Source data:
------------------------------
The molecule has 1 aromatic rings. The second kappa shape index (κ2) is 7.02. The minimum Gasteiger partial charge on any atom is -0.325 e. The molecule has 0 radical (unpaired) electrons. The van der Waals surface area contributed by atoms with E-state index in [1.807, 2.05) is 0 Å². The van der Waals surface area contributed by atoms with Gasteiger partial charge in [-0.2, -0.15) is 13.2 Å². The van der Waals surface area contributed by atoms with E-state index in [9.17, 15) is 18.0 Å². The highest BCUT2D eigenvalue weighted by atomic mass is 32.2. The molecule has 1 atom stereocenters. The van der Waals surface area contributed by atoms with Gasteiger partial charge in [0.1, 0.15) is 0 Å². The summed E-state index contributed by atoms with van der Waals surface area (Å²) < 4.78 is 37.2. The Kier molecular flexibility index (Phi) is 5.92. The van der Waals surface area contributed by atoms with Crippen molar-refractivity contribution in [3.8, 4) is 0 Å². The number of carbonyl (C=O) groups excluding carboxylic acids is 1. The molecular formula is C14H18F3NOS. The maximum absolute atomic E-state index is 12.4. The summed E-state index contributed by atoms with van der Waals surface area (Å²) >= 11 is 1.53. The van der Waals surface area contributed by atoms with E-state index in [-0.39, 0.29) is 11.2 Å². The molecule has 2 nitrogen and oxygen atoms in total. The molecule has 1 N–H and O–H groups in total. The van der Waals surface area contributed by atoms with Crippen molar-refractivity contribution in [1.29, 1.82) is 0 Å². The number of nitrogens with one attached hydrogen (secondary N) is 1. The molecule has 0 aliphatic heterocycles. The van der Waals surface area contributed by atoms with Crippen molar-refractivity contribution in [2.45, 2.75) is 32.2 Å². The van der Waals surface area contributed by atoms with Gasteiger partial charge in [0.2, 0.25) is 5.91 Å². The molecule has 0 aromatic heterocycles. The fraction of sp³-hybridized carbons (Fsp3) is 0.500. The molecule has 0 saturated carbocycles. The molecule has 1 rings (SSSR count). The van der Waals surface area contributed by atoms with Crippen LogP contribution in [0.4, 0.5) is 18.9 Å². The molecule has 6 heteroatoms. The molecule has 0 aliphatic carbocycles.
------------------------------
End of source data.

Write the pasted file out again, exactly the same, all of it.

The molecule has 1 aromatic rings. The second kappa shape index (κ2) is 7.02. The minimum Gasteiger partial charge on any atom is -0.325 e. The molecule has 0 radical (unpaired) electrons. The van der Waals surface area contributed by atoms with E-state index in [1.807, 2.05) is 0 Å². The van der Waals surface area contributed by atoms with Gasteiger partial charge in [-0.2, -0.15) is 13.2 Å². The van der Waals surface area contributed by atoms with E-state index in [9.17, 15) is 18.0 Å². The highest BCUT2D eigenvalue weighted by atomic mass is 32.2. The molecule has 1 atom stereocenters. The van der Waals surface area contributed by atoms with Gasteiger partial charge in [0.1, 0.15) is 0 Å². The summed E-state index contributed by atoms with van der Waals surface area (Å²) < 4.78 is 37.2. The Kier molecular flexibility index (Phi) is 5.92. The van der Waals surface area contributed by atoms with Crippen molar-refractivity contribution in [3.8, 4) is 0 Å². The number of carbonyl (C=O) groups excluding carboxylic acids is 1. The molecular formula is C14H18F3NOS. The maximum absolute atomic E-state index is 12.4. The summed E-state index contributed by atoms with van der Waals surface area (Å²) >= 11 is 1.53. The van der Waals surface area contributed by atoms with E-state index in [-0.39, 0.29) is 11.2 Å². The molecule has 2 nitrogen and oxygen atoms in total. The molecule has 1 N–H and O–H groups in total. The van der Waals surface area contributed by atoms with Crippen molar-refractivity contribution in [1.29, 1.82) is 0 Å². The number of nitrogens with one attached hydrogen (secondary N) is 1. The molecule has 0 aliphatic heterocycles. The van der Waals surface area contributed by atoms with Crippen molar-refractivity contribution in [2.45, 2.75) is 32.2 Å². The van der Waals surface area contributed by atoms with Gasteiger partial charge in [0.2, 0.25) is 5.91 Å². The molecule has 0 aromatic heterocycles. The fraction of sp³-hybridized carbons (Fsp3) is 0.500. The molecule has 0 saturated carbocycles. The molecule has 1 rings (SSSR count). The van der Waals surface area contributed by atoms with Crippen LogP contribution in [0.4, 0.5) is 18.9 Å². The molecule has 6 heteroatoms. The molecule has 0 aliphatic carbocycles.